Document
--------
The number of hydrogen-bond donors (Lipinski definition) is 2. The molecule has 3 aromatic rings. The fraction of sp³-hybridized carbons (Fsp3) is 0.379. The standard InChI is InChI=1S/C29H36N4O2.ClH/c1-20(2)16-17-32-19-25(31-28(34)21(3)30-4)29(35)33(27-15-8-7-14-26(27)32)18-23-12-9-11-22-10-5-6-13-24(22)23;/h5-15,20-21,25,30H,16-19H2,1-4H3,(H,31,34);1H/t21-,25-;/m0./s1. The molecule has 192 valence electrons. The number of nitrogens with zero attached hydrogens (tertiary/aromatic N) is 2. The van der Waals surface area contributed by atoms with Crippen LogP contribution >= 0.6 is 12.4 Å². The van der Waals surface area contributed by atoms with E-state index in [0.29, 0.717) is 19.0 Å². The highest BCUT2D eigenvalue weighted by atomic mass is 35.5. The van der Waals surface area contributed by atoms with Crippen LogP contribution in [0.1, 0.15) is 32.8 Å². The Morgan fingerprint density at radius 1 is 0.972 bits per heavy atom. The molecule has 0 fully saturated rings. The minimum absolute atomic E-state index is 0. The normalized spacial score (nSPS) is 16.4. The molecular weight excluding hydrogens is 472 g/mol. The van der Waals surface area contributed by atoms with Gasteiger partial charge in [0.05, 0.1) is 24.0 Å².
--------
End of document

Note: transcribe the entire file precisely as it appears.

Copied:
The number of hydrogen-bond donors (Lipinski definition) is 2. The molecule has 3 aromatic rings. The fraction of sp³-hybridized carbons (Fsp3) is 0.379. The standard InChI is InChI=1S/C29H36N4O2.ClH/c1-20(2)16-17-32-19-25(31-28(34)21(3)30-4)29(35)33(27-15-8-7-14-26(27)32)18-23-12-9-11-22-10-5-6-13-24(22)23;/h5-15,20-21,25,30H,16-19H2,1-4H3,(H,31,34);1H/t21-,25-;/m0./s1. The molecule has 192 valence electrons. The number of nitrogens with zero attached hydrogens (tertiary/aromatic N) is 2. The van der Waals surface area contributed by atoms with Crippen LogP contribution >= 0.6 is 12.4 Å². The van der Waals surface area contributed by atoms with E-state index in [0.29, 0.717) is 19.0 Å². The highest BCUT2D eigenvalue weighted by atomic mass is 35.5. The van der Waals surface area contributed by atoms with Crippen LogP contribution in [0.1, 0.15) is 32.8 Å². The Morgan fingerprint density at radius 1 is 0.972 bits per heavy atom. The molecule has 0 fully saturated rings. The minimum absolute atomic E-state index is 0. The normalized spacial score (nSPS) is 16.4. The molecular weight excluding hydrogens is 472 g/mol. The van der Waals surface area contributed by atoms with Gasteiger partial charge in [0.05, 0.1) is 24.0 Å².